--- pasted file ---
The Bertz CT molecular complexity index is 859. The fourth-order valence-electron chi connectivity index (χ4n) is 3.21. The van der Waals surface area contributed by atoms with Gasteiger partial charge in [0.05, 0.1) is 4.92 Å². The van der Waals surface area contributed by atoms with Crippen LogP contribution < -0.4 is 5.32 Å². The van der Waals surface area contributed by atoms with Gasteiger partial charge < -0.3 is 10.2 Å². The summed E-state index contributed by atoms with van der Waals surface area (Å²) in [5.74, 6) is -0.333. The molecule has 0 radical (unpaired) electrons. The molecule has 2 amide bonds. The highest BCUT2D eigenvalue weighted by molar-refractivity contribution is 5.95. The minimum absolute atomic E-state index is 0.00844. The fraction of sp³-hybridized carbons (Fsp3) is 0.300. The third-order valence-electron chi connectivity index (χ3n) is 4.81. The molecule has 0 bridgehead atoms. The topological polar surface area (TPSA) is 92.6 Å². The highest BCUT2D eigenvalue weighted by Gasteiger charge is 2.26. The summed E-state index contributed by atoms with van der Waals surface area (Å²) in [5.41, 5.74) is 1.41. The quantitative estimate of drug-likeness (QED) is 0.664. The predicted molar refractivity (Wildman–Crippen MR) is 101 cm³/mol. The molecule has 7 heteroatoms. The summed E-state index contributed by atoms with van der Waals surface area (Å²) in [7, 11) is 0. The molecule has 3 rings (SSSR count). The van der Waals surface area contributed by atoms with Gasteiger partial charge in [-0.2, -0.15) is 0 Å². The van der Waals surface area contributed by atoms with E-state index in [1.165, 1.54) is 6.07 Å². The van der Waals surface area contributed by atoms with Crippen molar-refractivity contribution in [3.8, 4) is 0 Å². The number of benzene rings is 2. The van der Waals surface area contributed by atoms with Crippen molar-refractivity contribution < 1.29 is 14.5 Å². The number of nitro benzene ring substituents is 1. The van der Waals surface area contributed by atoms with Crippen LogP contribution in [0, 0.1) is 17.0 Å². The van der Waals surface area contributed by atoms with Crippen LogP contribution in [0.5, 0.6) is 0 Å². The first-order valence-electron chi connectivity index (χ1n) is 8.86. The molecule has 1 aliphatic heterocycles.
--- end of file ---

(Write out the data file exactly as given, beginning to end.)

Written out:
The Bertz CT molecular complexity index is 859. The fourth-order valence-electron chi connectivity index (χ4n) is 3.21. The van der Waals surface area contributed by atoms with Gasteiger partial charge in [0.05, 0.1) is 4.92 Å². The van der Waals surface area contributed by atoms with Crippen LogP contribution < -0.4 is 5.32 Å². The van der Waals surface area contributed by atoms with Gasteiger partial charge < -0.3 is 10.2 Å². The summed E-state index contributed by atoms with van der Waals surface area (Å²) in [5.74, 6) is -0.333. The molecule has 0 radical (unpaired) electrons. The molecule has 2 amide bonds. The highest BCUT2D eigenvalue weighted by molar-refractivity contribution is 5.95. The minimum absolute atomic E-state index is 0.00844. The fraction of sp³-hybridized carbons (Fsp3) is 0.300. The third-order valence-electron chi connectivity index (χ3n) is 4.81. The molecule has 0 bridgehead atoms. The topological polar surface area (TPSA) is 92.6 Å². The highest BCUT2D eigenvalue weighted by Gasteiger charge is 2.26. The summed E-state index contributed by atoms with van der Waals surface area (Å²) in [5.41, 5.74) is 1.41. The quantitative estimate of drug-likeness (QED) is 0.664. The predicted molar refractivity (Wildman–Crippen MR) is 101 cm³/mol. The molecule has 7 heteroatoms. The summed E-state index contributed by atoms with van der Waals surface area (Å²) in [7, 11) is 0. The molecule has 3 rings (SSSR count). The van der Waals surface area contributed by atoms with Gasteiger partial charge in [-0.2, -0.15) is 0 Å². The van der Waals surface area contributed by atoms with E-state index in [1.165, 1.54) is 6.07 Å². The van der Waals surface area contributed by atoms with Crippen molar-refractivity contribution in [3.8, 4) is 0 Å². The number of benzene rings is 2. The van der Waals surface area contributed by atoms with Crippen molar-refractivity contribution < 1.29 is 14.5 Å². The number of nitro benzene ring substituents is 1. The van der Waals surface area contributed by atoms with Crippen LogP contribution in [0, 0.1) is 17.0 Å². The van der Waals surface area contributed by atoms with Crippen LogP contribution in [0.5, 0.6) is 0 Å². The first-order valence-electron chi connectivity index (χ1n) is 8.86. The molecule has 1 aliphatic heterocycles.